HERE ON THE BIG ISLAND – The (Very) Scenic Drive

By Kelly Moran

The (Very) Scenic Drive

The four-mile alternative to Hwy 19 between Papaikou and Pepeekeo has long been one of my favorite places on the Big Island. The road is narrow and winding, with many one-lane bridges, so you have to drive it slowly – the better to appreciate all the lush vegetation, the many streams and waterfalls, and the stunning vistas of knife-edged ridges and sheer rocky cliffs along the coast. Maps and road signs proclaim it to be “The Scenic Drive,” and for good reason. It’s a short version of the 50-mile road to Hana, on Maui; and like that more famous route, it offers a glimpse of the Hawaii of yesteryear.

Head north from Hilo, and turn off the highway just past Papaikou. Soon you’ll see old store-fronts, some of which are in ruins. But one has become The Toulouce Gallery (,  specializing in realistic, plein-air (outdoor) paintings of nature and local scenery. Like the store-fronts, a small cemetery nearby reminds you that this road once served a bustling, workaday community.

At the mid-point of the drive is Onomea Bay. A century ago, a sugar mill overlooked the ocean from the head of the valley. But there was no dock or shore landing. Boats had to anchor in the bay to load sugar and unload building materials, hauling everything up and down with long wire cables and strong winches. Such industrial relics are long gone now; but the bay, studded with treacherous rocks, is still a rugged place to sail into.

Since the 1970s, however, the valley itself has become the Hawaii Tropical Botanical Garden (

The Hawaii Tropical Botanical Garden, along the Scenic Route.
The Hawaii Tropical Botanical Garden, along the Scenic Route.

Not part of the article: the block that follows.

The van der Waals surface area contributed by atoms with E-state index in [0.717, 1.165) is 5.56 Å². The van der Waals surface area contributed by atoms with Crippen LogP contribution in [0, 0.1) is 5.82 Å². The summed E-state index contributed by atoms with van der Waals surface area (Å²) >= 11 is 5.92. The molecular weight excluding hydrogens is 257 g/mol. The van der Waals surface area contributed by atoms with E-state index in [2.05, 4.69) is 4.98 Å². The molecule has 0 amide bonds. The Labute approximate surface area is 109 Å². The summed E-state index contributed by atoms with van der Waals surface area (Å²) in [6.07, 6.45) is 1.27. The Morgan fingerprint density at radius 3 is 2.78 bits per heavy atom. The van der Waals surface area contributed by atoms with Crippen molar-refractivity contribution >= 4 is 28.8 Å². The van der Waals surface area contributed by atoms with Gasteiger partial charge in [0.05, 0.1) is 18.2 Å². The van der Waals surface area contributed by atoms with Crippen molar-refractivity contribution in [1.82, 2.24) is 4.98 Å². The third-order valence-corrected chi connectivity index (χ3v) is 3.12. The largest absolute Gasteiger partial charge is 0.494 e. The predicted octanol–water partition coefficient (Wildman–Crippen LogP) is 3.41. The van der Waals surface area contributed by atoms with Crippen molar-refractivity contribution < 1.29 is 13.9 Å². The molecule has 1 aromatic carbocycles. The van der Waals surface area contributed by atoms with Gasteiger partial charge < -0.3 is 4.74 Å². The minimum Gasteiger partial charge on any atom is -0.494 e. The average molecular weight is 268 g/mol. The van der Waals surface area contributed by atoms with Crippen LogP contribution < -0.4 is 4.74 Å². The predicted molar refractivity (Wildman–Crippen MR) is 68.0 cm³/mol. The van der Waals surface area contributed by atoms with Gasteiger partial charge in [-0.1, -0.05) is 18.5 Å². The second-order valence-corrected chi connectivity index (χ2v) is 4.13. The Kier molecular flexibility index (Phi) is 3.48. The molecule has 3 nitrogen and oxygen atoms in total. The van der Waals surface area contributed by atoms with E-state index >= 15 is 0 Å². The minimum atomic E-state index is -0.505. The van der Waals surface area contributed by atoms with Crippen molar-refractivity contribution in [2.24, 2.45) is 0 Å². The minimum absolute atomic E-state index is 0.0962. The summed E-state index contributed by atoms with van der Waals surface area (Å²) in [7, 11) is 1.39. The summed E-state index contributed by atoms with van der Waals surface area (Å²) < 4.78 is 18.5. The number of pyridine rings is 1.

It offers an extraordinarily large collection of native and exotic plants, flowers and shrubs, trees and ferns, all of which are meticulously labeled with their Latin names, common names and nicknames.

Flowers and plants both local and exotic are on display.
Flowers and plants both local and exotic are on display.

A paved, mile-and-a-quarter path loops along photogenic streams and waterfalls, and a picturesque stretch of the coastline. Just across the road from the entry, there’s a museum of local historical artifacts and a gift shop, both of which have free admission; but the $20 charge to walk through the garden is a bit steep. (So is the trail down into the garden, a few segments of which have stairs, and are therefore not wheelchair-accessible).

For a free view of the bay, though, two public hiking paths bracket the garden, leading down to the ocean from trailheads along the road. One starts a few hundred feet on the Hilo side of the gated entrance; the other about a hundred feet past it, on the Hamakua side. (Those trails can be muddy – dress accordingly.)

The near trail offers a fine panorama of the bay, and takes you right down to where freshwater streams meet surging ocean waves. The farther trail leads onto a promontory with a superlative view of the entire bay, as well as a once-famous sightseeing attraction. It’s just a notch in a hill, now, but it was an enormous wave-cut arch until 1958, when it collapsed in a minor earthquake.

Rough and rocky Onomea Bay.
Rough and rocky Onomea Bay.

You might be hungry or thirsty after your hike, or even after oohing and ahhing as you drove along this incredibly scenic road. So give a thought to stopping at What’s Shakin, in Pepeekeo, for one of their big sandwiches or tall fruit smoothies.

By the time you rejoin Hwy 19, a mile or so later, you’ll be able to say you saw something rare: a bit of the “old” Mamalahoa Highway that is still reminiscent of old Hawaii.